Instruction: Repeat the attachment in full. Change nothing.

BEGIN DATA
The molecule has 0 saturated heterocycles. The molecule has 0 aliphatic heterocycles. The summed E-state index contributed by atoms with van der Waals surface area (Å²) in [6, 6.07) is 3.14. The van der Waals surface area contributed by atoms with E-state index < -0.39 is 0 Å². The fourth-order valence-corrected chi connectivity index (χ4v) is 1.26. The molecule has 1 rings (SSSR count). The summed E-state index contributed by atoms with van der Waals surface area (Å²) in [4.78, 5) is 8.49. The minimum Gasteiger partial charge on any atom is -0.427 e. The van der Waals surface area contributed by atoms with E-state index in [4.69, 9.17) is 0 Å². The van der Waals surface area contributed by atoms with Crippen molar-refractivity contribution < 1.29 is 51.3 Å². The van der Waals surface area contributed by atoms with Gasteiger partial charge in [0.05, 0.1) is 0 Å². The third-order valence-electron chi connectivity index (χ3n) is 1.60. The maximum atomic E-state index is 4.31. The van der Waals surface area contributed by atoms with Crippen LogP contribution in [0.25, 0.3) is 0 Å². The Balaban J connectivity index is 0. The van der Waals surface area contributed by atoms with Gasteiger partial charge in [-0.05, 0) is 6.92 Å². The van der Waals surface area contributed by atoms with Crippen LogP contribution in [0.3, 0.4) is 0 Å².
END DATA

The molecule has 0 saturated heterocycles. The molecule has 0 aliphatic heterocycles. The summed E-state index contributed by atoms with van der Waals surface area (Å²) in [6, 6.07) is 3.14. The van der Waals surface area contributed by atoms with E-state index < -0.39 is 0 Å². The fourth-order valence-corrected chi connectivity index (χ4v) is 1.26. The molecule has 1 rings (SSSR count). The summed E-state index contributed by atoms with van der Waals surface area (Å²) in [4.78, 5) is 8.49. The minimum Gasteiger partial charge on any atom is -0.427 e. The van der Waals surface area contributed by atoms with E-state index in [4.69, 9.17) is 0 Å². The van der Waals surface area contributed by atoms with Crippen molar-refractivity contribution < 1.29 is 51.3 Å². The van der Waals surface area contributed by atoms with Gasteiger partial charge in [0.05, 0.1) is 0 Å². The third-order valence-electron chi connectivity index (χ3n) is 1.60. The maximum atomic E-state index is 4.31. The van der Waals surface area contributed by atoms with Crippen LogP contribution in [0.25, 0.3) is 0 Å². The Balaban J connectivity index is 0. The van der Waals surface area contributed by atoms with Gasteiger partial charge in [-0.05, 0) is 6.92 Å². The van der Waals surface area contributed by atoms with Crippen LogP contribution in [0.3, 0.4) is 0 Å².